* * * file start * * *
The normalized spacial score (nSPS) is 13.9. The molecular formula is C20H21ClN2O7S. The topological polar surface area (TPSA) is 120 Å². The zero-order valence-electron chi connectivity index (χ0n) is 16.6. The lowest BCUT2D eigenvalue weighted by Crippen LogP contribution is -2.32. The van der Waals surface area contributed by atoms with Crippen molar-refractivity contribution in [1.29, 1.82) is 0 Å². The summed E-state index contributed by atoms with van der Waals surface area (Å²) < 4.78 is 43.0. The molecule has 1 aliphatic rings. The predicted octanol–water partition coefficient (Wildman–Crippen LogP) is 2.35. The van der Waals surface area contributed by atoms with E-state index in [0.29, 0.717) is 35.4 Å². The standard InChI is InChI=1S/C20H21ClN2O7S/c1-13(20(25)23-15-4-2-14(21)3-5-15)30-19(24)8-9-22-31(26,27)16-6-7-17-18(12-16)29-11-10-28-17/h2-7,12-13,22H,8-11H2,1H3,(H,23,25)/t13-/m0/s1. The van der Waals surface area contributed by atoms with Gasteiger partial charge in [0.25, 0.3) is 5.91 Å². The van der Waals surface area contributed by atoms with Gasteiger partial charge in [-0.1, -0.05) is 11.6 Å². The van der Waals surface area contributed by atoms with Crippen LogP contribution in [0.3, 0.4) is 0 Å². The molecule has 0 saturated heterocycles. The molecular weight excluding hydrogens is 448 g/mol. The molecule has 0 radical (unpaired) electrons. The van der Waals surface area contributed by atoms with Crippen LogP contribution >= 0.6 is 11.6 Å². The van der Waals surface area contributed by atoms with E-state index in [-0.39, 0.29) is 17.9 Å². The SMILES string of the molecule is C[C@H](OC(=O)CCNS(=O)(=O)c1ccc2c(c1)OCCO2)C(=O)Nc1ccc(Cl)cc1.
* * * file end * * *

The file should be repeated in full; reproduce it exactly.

The normalized spacial score (nSPS) is 13.9. The molecular formula is C20H21ClN2O7S. The topological polar surface area (TPSA) is 120 Å². The zero-order valence-electron chi connectivity index (χ0n) is 16.6. The lowest BCUT2D eigenvalue weighted by Crippen LogP contribution is -2.32. The van der Waals surface area contributed by atoms with Crippen molar-refractivity contribution in [1.29, 1.82) is 0 Å². The summed E-state index contributed by atoms with van der Waals surface area (Å²) < 4.78 is 43.0. The molecule has 1 aliphatic rings. The predicted octanol–water partition coefficient (Wildman–Crippen LogP) is 2.35. The van der Waals surface area contributed by atoms with E-state index in [0.29, 0.717) is 35.4 Å². The standard InChI is InChI=1S/C20H21ClN2O7S/c1-13(20(25)23-15-4-2-14(21)3-5-15)30-19(24)8-9-22-31(26,27)16-6-7-17-18(12-16)29-11-10-28-17/h2-7,12-13,22H,8-11H2,1H3,(H,23,25)/t13-/m0/s1. The van der Waals surface area contributed by atoms with Gasteiger partial charge in [0.25, 0.3) is 5.91 Å². The van der Waals surface area contributed by atoms with Gasteiger partial charge in [-0.1, -0.05) is 11.6 Å². The van der Waals surface area contributed by atoms with Crippen LogP contribution in [0.3, 0.4) is 0 Å². The molecule has 0 saturated heterocycles. The molecular weight excluding hydrogens is 448 g/mol. The molecule has 0 radical (unpaired) electrons. The van der Waals surface area contributed by atoms with Crippen LogP contribution >= 0.6 is 11.6 Å². The van der Waals surface area contributed by atoms with E-state index in [-0.39, 0.29) is 17.9 Å². The SMILES string of the molecule is C[C@H](OC(=O)CCNS(=O)(=O)c1ccc2c(c1)OCCO2)C(=O)Nc1ccc(Cl)cc1.